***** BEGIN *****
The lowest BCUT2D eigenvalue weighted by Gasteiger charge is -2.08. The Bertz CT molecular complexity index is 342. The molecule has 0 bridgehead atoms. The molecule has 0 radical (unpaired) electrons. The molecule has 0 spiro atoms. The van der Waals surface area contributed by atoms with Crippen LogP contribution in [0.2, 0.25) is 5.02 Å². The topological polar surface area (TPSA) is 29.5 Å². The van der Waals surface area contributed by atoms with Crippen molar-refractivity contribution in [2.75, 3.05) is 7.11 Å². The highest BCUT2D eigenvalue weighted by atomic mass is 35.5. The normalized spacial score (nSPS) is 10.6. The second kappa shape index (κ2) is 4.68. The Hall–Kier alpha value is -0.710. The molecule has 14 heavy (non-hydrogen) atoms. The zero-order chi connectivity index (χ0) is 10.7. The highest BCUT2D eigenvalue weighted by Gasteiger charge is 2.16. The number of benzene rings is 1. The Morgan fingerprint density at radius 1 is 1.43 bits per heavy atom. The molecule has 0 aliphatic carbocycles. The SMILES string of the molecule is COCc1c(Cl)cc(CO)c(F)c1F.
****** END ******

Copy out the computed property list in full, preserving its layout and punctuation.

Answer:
The lowest BCUT2D eigenvalue weighted by Gasteiger charge is -2.08. The Bertz CT molecular complexity index is 342. The molecule has 0 bridgehead atoms. The molecule has 0 radical (unpaired) electrons. The molecule has 0 spiro atoms. The van der Waals surface area contributed by atoms with Crippen LogP contribution in [0.2, 0.25) is 5.02 Å². The topological polar surface area (TPSA) is 29.5 Å². The van der Waals surface area contributed by atoms with Crippen molar-refractivity contribution in [2.75, 3.05) is 7.11 Å². The highest BCUT2D eigenvalue weighted by atomic mass is 35.5. The normalized spacial score (nSPS) is 10.6. The second kappa shape index (κ2) is 4.68. The Hall–Kier alpha value is -0.710. The molecule has 14 heavy (non-hydrogen) atoms. The zero-order chi connectivity index (χ0) is 10.7. The highest BCUT2D eigenvalue weighted by Gasteiger charge is 2.16. The number of benzene rings is 1. The Morgan fingerprint density at radius 1 is 1.43 bits per heavy atom. The molecule has 0 aliphatic carbocycles. The SMILES string of the molecule is COCc1c(Cl)cc(CO)c(F)c1F.